For those of you who don’t already know, I’m hopelessly addicted to wine. The romanticism, the pompousness… There’s just something about swirling a good glass of Shiraz, taking a whiff, pretending you can smell the notes of ripe berries and melon before devouring its entirety. The wines in Cappadocian were decent and interesting to say the least. I have never encountered their indigenous grape varieties of Bogazkere, Öküzgözü and Kalecik Karası until then. Unfortunately, my drunk ass cannot remember how it was like nor did I take tasting notes but I do remember that it was pretty darn good.
#6: ATV/horse riding
Cappadocia, or as our hosts told us, is loosely translated to mean the land of beautiful horses. And as they say, when in Rome, do as the Romans do. So why not take a nice horseback ride to the sunset, or maybe a gas-guzzling ATV instead.
An ATV is sure to get your adrenaline pumping and bring you to the most beautiful places.
#5: Underground city
While not very pretty to look at (which is also the reason I have 0 photos of this experience), it was an interesting historical experience.
We went to Derinkuyu underground city which was large enough to house 20,000 people with their livestock and food stores. The guide also told us about how the inhabitants had very intelligent air supplies systems which misled enemies from the outside. The underground cities also had elaborate traps to butcher enemies if they invaded. What the city lacks in beauty, it makes up for in history.
#4: Stay in a cave hotel
Our host made this interesting observation: “In the past, only the poor lived in caves but now the rich want to buy them”. Many of the cave hotels now were actual homes were people lived in. We stayed in Chelebi Cave House which I do recommend. Veli and Ismail, our hosts were warm and friendly and even invited us to dinner!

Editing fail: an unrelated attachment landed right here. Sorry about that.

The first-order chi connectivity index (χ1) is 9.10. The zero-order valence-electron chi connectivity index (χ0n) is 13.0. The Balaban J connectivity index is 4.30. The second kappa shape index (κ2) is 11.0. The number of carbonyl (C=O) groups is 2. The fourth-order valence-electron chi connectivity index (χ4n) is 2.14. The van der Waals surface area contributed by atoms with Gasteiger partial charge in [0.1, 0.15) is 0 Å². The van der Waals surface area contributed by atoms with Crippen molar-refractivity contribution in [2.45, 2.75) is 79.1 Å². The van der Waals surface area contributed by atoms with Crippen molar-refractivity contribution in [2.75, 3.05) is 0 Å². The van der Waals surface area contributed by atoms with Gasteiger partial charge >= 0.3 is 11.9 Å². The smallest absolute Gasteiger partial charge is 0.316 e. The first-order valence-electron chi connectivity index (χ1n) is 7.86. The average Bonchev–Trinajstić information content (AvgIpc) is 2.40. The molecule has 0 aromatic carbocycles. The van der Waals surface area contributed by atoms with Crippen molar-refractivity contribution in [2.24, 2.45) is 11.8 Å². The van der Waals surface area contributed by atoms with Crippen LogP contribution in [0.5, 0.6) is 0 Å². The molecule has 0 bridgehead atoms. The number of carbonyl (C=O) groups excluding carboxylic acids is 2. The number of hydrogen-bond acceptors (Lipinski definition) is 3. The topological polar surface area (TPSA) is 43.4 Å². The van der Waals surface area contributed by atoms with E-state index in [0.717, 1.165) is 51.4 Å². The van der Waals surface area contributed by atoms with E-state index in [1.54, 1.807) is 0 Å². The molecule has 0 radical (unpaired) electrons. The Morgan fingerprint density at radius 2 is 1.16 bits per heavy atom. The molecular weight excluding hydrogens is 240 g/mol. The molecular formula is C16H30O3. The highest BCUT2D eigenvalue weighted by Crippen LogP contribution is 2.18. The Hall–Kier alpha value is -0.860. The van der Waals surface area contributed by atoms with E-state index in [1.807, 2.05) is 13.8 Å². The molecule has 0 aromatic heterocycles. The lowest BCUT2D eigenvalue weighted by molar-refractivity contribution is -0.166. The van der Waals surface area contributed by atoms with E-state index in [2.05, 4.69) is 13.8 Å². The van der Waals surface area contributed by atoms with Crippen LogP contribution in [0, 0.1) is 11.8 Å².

Albeit a little dusty, staying in a cave hotel was an amazing experience. As cliché as it sounds, you do feel like you’ve been transported back in time.
#3: Selime Katedrali
Selime Katedrali, or Selima, is another one of those photographic gems. Tourists do descend now and again but they usually come and go through tour buses. Chances are, you will be on one of the tour buses too.
Say hello to Shermaine!
The crumbles in the ceilings also make for good pseudo artistic shots.
#2: Ihlara Valley
Ihlara Valley was one of the most stunning and jaw-dropping places I’ve ever been to. I’m surprised that so few people know about it. When the bus first pulled over I was a little confused and shocked: “Where is the valley???” Unbeknownst to me at the time, Ihlara is hidden below the hills, a valley in the proper sense of the term. Because of its unique rock-cut properties, it served as a good hiding place for the early Christians when they were fleeing from Roman prosecution.
Lovebirds hidden away *wink*
Getting my yoga on
There are actually a few routes to take for a leisurely stroll along the river. I highly, highly recommend visiting Ihlara valley, you won’t regret it. If time permits, maybe bring some lunch to picnic there!
#1: And you guessed it, a hot air balloon ride
Hot air balloon in Cappadocia has been featured incessantly in bucketlists everywhere all over the world. Well, it’s there for a reason. I thoroughly enjoyed my hot air balloon experience and it was worth every exorbitant cent. There’s just something about the landscape that makes it seem so ethereal and strange, like you’re magically transported somewhere else.
So, there you have it, my ultimate list of attractions and things to do in Cappadocia. Please let me know if you vehemently feel that I have left something out! Leave a comment below and tell me which would be your favourite experience?